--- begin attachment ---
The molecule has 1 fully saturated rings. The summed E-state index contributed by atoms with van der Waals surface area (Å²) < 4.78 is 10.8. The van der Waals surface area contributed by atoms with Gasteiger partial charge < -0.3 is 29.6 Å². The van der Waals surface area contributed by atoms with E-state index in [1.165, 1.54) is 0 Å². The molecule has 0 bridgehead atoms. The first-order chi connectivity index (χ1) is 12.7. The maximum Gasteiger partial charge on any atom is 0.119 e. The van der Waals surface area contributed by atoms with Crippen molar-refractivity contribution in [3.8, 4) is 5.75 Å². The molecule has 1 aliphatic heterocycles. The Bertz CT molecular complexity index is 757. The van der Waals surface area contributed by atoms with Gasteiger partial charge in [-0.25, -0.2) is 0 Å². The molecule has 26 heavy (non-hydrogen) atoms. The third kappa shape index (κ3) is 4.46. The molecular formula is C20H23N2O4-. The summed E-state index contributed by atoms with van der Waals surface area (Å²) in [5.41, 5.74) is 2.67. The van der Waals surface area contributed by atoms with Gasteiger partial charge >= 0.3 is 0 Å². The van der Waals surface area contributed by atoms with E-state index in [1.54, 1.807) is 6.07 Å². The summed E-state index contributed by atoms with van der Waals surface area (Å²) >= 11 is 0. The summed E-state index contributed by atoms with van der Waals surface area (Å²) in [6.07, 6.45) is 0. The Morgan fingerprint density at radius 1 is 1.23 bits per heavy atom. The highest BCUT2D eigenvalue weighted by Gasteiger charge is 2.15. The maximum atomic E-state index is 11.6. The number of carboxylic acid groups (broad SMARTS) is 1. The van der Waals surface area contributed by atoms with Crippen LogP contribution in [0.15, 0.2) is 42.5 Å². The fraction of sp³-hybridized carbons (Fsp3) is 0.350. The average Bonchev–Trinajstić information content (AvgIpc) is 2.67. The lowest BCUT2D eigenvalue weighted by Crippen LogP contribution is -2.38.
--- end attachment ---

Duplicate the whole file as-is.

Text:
The molecule has 1 fully saturated rings. The summed E-state index contributed by atoms with van der Waals surface area (Å²) < 4.78 is 10.8. The van der Waals surface area contributed by atoms with Gasteiger partial charge < -0.3 is 29.6 Å². The van der Waals surface area contributed by atoms with E-state index in [1.165, 1.54) is 0 Å². The molecule has 0 bridgehead atoms. The first-order chi connectivity index (χ1) is 12.7. The maximum Gasteiger partial charge on any atom is 0.119 e. The van der Waals surface area contributed by atoms with Crippen molar-refractivity contribution in [3.8, 4) is 5.75 Å². The molecule has 1 aliphatic heterocycles. The Bertz CT molecular complexity index is 757. The van der Waals surface area contributed by atoms with Gasteiger partial charge in [-0.25, -0.2) is 0 Å². The molecule has 26 heavy (non-hydrogen) atoms. The third kappa shape index (κ3) is 4.46. The molecular formula is C20H23N2O4-. The summed E-state index contributed by atoms with van der Waals surface area (Å²) in [5.41, 5.74) is 2.67. The van der Waals surface area contributed by atoms with Gasteiger partial charge >= 0.3 is 0 Å². The van der Waals surface area contributed by atoms with E-state index in [1.54, 1.807) is 6.07 Å². The summed E-state index contributed by atoms with van der Waals surface area (Å²) >= 11 is 0. The summed E-state index contributed by atoms with van der Waals surface area (Å²) in [6.07, 6.45) is 0. The Morgan fingerprint density at radius 1 is 1.23 bits per heavy atom. The highest BCUT2D eigenvalue weighted by Gasteiger charge is 2.15. The maximum atomic E-state index is 11.6. The number of carboxylic acid groups (broad SMARTS) is 1. The van der Waals surface area contributed by atoms with Crippen LogP contribution in [0.15, 0.2) is 42.5 Å². The fraction of sp³-hybridized carbons (Fsp3) is 0.350. The average Bonchev–Trinajstić information content (AvgIpc) is 2.67. The lowest BCUT2D eigenvalue weighted by Crippen LogP contribution is -2.38.